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Caring for Phalaenopsis Orchids

Most people know that I love orchids and, fortunately for me, Leslie developed a love for the plants too (although she loves to look at them more than care for them). We now have 49 orchids in our house! They are growing next to our bigger windows and in a bookshelf that I modified with LED lights to accommodate the plants’ needs.

When I mention to anyone that I love growing orchids, the general response is some variation of “mine always die” or “I can’t keep them alive!”…and that’s the main reason for this post. Before I go too far, I’d like to issue this disclaimer: I have killed my fair share of orchids, and this is general advice that will not apply to every orchid out there since there are thousands of different species of orchids.

The most popular kind of orchid out there is the phalaenopsis orchid or moth orchid, so I will focus on how to care for that particular kind of orchid in this post. This is the orchid that you usually receive as a gift, or that you’ll see in grocery stores or in hospital gift shops. The phalaenopsis flower has five petals; three in the back and two large ones in the front with a pointy tip in the middle and structure that sometimes resembles a bird. The blooms can last from a few weeks to several months.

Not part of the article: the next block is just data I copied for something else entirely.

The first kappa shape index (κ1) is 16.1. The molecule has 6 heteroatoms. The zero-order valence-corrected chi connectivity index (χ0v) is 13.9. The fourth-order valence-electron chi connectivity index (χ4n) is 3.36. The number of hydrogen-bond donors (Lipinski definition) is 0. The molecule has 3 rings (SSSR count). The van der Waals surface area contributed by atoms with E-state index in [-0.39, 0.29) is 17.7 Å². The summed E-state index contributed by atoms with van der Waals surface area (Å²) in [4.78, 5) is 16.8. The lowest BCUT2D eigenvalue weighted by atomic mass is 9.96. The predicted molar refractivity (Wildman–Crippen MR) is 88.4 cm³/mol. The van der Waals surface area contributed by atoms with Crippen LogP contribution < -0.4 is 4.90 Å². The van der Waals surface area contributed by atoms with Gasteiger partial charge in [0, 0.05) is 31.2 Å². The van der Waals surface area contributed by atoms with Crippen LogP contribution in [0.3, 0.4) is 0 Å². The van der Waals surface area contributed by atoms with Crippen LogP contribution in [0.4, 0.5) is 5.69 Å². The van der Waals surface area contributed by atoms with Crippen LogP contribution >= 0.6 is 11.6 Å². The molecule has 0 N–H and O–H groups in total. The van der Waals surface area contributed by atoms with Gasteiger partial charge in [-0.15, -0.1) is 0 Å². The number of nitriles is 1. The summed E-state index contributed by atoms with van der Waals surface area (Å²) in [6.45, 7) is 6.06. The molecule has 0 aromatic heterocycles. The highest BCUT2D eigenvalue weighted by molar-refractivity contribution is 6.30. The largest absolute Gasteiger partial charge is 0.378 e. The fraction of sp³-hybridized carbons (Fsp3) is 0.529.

For the plant to thrive, our goal is to provide an environment as close to its natural habitat as possible. In nature these plants live attached to rocks or trees, using the host as support (note: they are not parasites!).  To imitate their natural environment, we have to pay attention to these variables: water, light, temperature, humidity, airflow, “food” and potting media.


Water: The roots are often exposed to air and are able to absorb and retain water quickly. They get drenched with rain and dry out completely until the next downpour. The key to keeping these plants alive is to refrain from watering them until you are sure the roots have dried completely, otherwise the roots will rot. We kill the orchid faster by overwatering than by not watering enough. So the rule here is: if you think the roots are dry and ready to water, do it tomorrow.


Light: The phal orchid usually grows under a tree canopy. They need filtered light, or bright indirect light. The plants are adaptable and can communicate whether they are receiving too much light or not enough; with the latter, the leaves turn very dark green, with the former the leaves turn a shade of red (sunburn!).


This orchid gets filtered light through the shades of the window on the wall next to it

Temperature: These plants live in many different temperature zones, but normally they don’t do well in extreme cold or extreme heat. What does this mean for us? They like the temperature in our house! If you keep your house at a temperature that’s comfortable for you, it’s probably comfortable for the phal orchid.

Take them inside!